Mid­dle Eastern In­gre­di­ents

Pick up these spe­cialty items from well-stocked su­per­mar­kets, nat­u­ral-foods stores, Mid­dle Eastern or Asian mar­kets and from per­sian­bas­ket.com. Plus, learn other ways to use them.

EatingWell - - MORSELS -

Carob Mo­lasses (p.84) Dark and vis­cous like reg­u­lar mo­lasses, carob mo­lasses has cof­fee and co­coa un­der­tones. Use

it up: Mix with an equal amount of tahini for a Pb&j-like dip; swap for reg­u­lar mo­lasses.

Dried Bar­ber­ries

(p.94) These berries have a lemony, sweet-sour tang. Use it up: Swap for cur­rants or dried sour cher­ries.

Aleppo Pep­per (p.69) Named for the city in north­ern Syria, these dried chile flakes lend bright fruiti­ness and gen­tle heat. Use it up: Sprin­kle on roast veg­eta­bles, meats or even fresh fruit or your avo­cado toast.

Sumac (p.83) The ground tart red berries of the Mediter­ranean sumac bush add fruity, sour fla­vor. Use it up:

Gar­nish hum­mus or baba ghanoush; add to a tomato and cu­cum­ber salad.

Bul­gur (p.72, 83) This quick-cook­ing whole grain is made by par­boil­ing, dry­ing and grind­ing or crack­ing wheat berries. It can be fine or coarse—you’ll need the fine grind for the recipes in this is­sue. Use it up:

Make tab­bouleh or use it as your grain-bowl base.

Saf­fron (p.69, 94) These crim­son-col­ored threads are the del­i­cate stig­mas of the saf­fron cro­cus flower. They lend a vivid golden hue and

rich flo­ral fla­vor. About 90 per­cent of saf­fron comes from Iran. Use it

up: Add to risotto, rice pud­ding or paella.

Cracked Freekeh (p.82) Made from young green wheat that’s been roasted and cracked, this whole grain has a toasty, nutty fla­vor. Use it up: Use it like you would rice for fried freekeh in­stead.

Za’atar Leaves (p.72) A wild herb from the same fam­ily as thyme and oregano, za’atar (not to be con­fused with the pop­u­lar Mediter­ranean spice blend za’atar, which some­times in­cludes this herb) has thin, pointy leaves like rose­mary and a lemony, pep­pery fla­vor. Use it up: Swap for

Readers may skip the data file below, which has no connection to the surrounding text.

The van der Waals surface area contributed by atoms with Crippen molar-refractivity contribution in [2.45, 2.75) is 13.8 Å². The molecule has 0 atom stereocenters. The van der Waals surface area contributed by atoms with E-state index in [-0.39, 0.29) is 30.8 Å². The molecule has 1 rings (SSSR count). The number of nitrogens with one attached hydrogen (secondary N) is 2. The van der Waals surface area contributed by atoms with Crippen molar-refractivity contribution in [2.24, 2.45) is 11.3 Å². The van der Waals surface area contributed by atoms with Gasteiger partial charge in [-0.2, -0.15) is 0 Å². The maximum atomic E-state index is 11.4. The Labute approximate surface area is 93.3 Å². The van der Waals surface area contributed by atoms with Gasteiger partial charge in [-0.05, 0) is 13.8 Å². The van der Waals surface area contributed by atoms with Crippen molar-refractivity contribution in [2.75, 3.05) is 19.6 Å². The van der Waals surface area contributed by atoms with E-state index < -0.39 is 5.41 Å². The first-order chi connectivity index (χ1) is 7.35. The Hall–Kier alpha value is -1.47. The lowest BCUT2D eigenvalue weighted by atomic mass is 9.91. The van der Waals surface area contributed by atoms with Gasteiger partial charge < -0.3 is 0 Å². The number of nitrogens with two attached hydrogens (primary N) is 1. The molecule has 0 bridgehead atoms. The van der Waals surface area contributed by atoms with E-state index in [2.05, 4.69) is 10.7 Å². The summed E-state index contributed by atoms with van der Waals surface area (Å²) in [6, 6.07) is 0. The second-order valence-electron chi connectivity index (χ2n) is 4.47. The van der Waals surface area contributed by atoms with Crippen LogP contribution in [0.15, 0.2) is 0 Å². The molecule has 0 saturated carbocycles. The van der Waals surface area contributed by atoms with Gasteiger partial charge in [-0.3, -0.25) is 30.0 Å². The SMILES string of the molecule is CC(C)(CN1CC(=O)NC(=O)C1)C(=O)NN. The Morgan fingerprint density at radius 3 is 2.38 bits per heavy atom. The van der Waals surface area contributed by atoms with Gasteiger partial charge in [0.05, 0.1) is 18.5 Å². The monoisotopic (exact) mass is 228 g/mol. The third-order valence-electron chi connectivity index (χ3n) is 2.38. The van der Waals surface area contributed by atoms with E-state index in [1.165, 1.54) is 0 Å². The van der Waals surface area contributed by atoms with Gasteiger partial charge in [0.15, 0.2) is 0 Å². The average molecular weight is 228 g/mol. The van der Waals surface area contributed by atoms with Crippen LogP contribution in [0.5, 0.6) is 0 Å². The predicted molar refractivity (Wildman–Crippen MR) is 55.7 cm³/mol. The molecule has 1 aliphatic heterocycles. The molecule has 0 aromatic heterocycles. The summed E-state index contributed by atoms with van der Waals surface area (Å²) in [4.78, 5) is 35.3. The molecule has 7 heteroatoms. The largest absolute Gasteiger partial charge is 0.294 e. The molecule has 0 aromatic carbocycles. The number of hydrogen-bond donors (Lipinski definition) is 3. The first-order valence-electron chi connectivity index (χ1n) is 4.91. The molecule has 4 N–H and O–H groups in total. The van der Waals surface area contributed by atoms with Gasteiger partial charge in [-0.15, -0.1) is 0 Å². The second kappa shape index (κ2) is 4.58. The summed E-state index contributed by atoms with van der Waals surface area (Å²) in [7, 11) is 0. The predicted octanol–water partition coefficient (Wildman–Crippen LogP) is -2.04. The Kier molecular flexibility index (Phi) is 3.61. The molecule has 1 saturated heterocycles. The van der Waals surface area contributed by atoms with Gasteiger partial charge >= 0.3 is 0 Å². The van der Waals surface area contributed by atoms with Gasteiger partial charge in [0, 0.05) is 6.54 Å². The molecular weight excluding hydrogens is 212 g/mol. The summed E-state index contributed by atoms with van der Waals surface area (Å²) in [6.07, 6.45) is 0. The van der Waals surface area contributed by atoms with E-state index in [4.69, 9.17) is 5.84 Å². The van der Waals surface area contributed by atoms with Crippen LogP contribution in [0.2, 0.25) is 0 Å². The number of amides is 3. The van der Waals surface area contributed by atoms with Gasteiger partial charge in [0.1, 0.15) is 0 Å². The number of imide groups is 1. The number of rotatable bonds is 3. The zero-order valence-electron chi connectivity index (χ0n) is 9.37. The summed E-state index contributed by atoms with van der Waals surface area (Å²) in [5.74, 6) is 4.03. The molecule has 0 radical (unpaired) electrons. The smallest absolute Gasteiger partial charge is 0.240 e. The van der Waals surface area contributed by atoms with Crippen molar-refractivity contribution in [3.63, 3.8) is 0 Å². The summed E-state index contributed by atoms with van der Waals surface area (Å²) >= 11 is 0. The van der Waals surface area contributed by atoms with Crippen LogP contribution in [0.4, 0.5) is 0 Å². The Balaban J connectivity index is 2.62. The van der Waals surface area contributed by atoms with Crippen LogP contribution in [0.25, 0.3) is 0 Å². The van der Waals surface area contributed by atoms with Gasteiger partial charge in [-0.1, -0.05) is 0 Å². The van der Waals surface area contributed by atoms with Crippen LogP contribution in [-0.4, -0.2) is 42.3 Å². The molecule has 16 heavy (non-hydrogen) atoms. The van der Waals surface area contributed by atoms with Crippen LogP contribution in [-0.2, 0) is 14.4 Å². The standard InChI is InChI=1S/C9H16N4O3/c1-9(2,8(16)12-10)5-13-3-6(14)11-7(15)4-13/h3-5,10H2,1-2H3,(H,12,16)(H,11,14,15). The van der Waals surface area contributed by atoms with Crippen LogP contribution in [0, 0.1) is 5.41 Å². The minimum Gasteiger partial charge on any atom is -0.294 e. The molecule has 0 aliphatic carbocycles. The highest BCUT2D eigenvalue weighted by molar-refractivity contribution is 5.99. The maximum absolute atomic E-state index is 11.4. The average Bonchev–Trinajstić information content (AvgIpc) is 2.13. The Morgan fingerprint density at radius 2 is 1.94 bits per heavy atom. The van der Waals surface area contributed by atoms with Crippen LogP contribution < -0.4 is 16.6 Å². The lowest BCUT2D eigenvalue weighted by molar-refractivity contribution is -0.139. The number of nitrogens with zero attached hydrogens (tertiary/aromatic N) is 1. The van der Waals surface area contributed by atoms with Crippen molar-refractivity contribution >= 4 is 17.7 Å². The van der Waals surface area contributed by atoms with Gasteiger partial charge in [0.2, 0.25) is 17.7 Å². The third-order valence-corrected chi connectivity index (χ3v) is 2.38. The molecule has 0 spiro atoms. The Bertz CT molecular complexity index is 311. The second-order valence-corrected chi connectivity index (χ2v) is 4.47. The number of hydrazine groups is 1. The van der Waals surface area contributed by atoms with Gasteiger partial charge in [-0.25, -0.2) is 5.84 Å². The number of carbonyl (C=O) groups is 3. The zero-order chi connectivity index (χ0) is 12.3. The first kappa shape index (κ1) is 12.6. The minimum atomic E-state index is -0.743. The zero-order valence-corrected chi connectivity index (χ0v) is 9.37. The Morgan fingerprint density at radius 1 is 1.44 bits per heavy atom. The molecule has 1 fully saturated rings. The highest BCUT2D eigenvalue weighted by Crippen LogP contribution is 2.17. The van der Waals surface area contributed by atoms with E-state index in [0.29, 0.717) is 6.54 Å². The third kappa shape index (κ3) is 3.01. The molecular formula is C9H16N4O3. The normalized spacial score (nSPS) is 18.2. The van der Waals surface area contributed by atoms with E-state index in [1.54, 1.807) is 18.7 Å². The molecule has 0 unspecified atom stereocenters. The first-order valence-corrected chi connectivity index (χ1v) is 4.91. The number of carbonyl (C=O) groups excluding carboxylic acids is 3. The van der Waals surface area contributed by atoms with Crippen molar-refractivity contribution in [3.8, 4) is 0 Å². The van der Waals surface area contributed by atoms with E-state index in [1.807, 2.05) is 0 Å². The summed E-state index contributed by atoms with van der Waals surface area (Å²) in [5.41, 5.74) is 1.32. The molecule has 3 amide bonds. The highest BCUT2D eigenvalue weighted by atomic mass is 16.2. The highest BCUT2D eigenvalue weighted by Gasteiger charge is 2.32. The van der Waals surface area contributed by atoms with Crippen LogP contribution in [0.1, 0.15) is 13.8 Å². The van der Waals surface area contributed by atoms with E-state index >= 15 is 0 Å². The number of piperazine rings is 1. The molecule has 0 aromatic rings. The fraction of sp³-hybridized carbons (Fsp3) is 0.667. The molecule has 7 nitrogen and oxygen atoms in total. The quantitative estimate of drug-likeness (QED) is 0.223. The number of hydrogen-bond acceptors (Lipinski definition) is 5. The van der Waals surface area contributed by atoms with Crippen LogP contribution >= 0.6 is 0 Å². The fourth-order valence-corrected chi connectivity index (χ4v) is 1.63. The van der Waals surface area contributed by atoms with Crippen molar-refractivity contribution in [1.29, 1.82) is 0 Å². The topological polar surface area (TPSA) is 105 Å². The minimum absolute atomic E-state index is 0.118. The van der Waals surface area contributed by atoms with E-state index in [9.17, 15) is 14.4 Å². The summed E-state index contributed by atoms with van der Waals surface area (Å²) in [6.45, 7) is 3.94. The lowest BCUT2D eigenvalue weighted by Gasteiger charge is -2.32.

thyme, oregano, mar­jo­ram or rose­mary; sprin­kle on grilled veg­eta­bles, meat or seafood.

Pome­gran­ate Mo­lasses (p.74, 82) Made from re­duced tart pome­gran­ate juice, this dark red syrup adds sweet­ness and acid­ity. Use it up: Glaze roast meat; stir into tea; driz­zle over roasted veg­eta­bles; make muham­mara.

Tamarind (p.91) The sticky, candy-sour pulp found in­side the pods from the tamarind tree is used to make a con­cen­trated paste (with or with­out seeds) that’s com­mon to dishes from across south­ern Asia. Use

it up: Make pad thai; stir into sautéed veg­eta­bles or salad dress­ing.

Fenu­greek (p.69, 91) Both the leaves (fresh or dried) and their mus­tard-col­ored seeds (whole or ground) have a com­plex fla­vor that’s a lit­tle nutty and al­most maple-y. Use it up: Ground seeds can be used in curry pow­ders, teas, rubs or as a sea­son­ing for cooked veg­eta­bles. Add fresh leaves to sal­ads, sauces and cur­ries.

Ba­harat (p.83) Find out more about ba­harat on page 109. Use it up: Mix into ground lamb for burg­ers; sprin­kle over tzatziki.

Dried Sour Cher­ries

(p.74, 94) Also known as dried tart cher­ries, they have a lip-puck­er­ing fla­vor. Use it up: Stir into gra­nola or oat­meal.

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